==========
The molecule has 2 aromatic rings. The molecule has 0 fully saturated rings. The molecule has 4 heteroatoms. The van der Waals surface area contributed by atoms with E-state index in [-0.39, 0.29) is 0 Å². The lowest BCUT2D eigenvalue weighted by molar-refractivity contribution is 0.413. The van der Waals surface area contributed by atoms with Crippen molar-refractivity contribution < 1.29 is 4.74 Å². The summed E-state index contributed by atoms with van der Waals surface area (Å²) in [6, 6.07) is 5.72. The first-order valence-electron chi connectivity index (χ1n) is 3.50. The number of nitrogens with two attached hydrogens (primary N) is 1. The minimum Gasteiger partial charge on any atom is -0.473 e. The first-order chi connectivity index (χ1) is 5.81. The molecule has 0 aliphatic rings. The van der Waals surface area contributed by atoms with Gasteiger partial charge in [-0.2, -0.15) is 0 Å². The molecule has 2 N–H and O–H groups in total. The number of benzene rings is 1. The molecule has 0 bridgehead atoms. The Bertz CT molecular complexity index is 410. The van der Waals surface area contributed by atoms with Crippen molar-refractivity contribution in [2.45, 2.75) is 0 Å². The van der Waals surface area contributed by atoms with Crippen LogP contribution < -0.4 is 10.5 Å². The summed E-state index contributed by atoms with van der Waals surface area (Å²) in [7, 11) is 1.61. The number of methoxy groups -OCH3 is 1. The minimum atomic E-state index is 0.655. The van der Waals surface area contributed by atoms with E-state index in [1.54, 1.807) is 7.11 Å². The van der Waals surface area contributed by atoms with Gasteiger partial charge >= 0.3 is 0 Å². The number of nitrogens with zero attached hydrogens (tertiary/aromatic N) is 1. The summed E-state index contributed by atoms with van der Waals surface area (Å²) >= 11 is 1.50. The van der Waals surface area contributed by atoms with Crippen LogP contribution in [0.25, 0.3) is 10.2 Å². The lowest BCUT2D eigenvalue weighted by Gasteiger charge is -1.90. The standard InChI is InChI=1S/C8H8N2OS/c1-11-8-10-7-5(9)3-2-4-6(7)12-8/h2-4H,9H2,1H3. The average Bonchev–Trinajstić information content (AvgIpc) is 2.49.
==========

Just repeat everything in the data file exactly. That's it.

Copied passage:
The molecule has 2 aromatic rings. The molecule has 0 fully saturated rings. The molecule has 4 heteroatoms. The van der Waals surface area contributed by atoms with E-state index in [-0.39, 0.29) is 0 Å². The lowest BCUT2D eigenvalue weighted by molar-refractivity contribution is 0.413. The van der Waals surface area contributed by atoms with Crippen molar-refractivity contribution < 1.29 is 4.74 Å². The summed E-state index contributed by atoms with van der Waals surface area (Å²) in [6, 6.07) is 5.72. The first-order valence-electron chi connectivity index (χ1n) is 3.50. The number of nitrogens with two attached hydrogens (primary N) is 1. The minimum Gasteiger partial charge on any atom is -0.473 e. The first-order chi connectivity index (χ1) is 5.81. The molecule has 0 aliphatic rings. The van der Waals surface area contributed by atoms with Gasteiger partial charge in [-0.2, -0.15) is 0 Å². The molecule has 2 N–H and O–H groups in total. The number of benzene rings is 1. The molecule has 0 bridgehead atoms. The Bertz CT molecular complexity index is 410. The van der Waals surface area contributed by atoms with Crippen molar-refractivity contribution in [2.45, 2.75) is 0 Å². The van der Waals surface area contributed by atoms with Crippen LogP contribution < -0.4 is 10.5 Å². The summed E-state index contributed by atoms with van der Waals surface area (Å²) in [7, 11) is 1.61. The number of methoxy groups -OCH3 is 1. The minimum atomic E-state index is 0.655. The van der Waals surface area contributed by atoms with E-state index in [1.54, 1.807) is 7.11 Å². The van der Waals surface area contributed by atoms with Gasteiger partial charge >= 0.3 is 0 Å². The number of nitrogens with zero attached hydrogens (tertiary/aromatic N) is 1. The summed E-state index contributed by atoms with van der Waals surface area (Å²) >= 11 is 1.50. The van der Waals surface area contributed by atoms with Crippen LogP contribution in [0.25, 0.3) is 10.2 Å². The lowest BCUT2D eigenvalue weighted by Gasteiger charge is -1.90. The standard InChI is InChI=1S/C8H8N2OS/c1-11-8-10-7-5(9)3-2-4-6(7)12-8/h2-4H,9H2,1H3. The average Bonchev–Trinajstić information content (AvgIpc) is 2.49.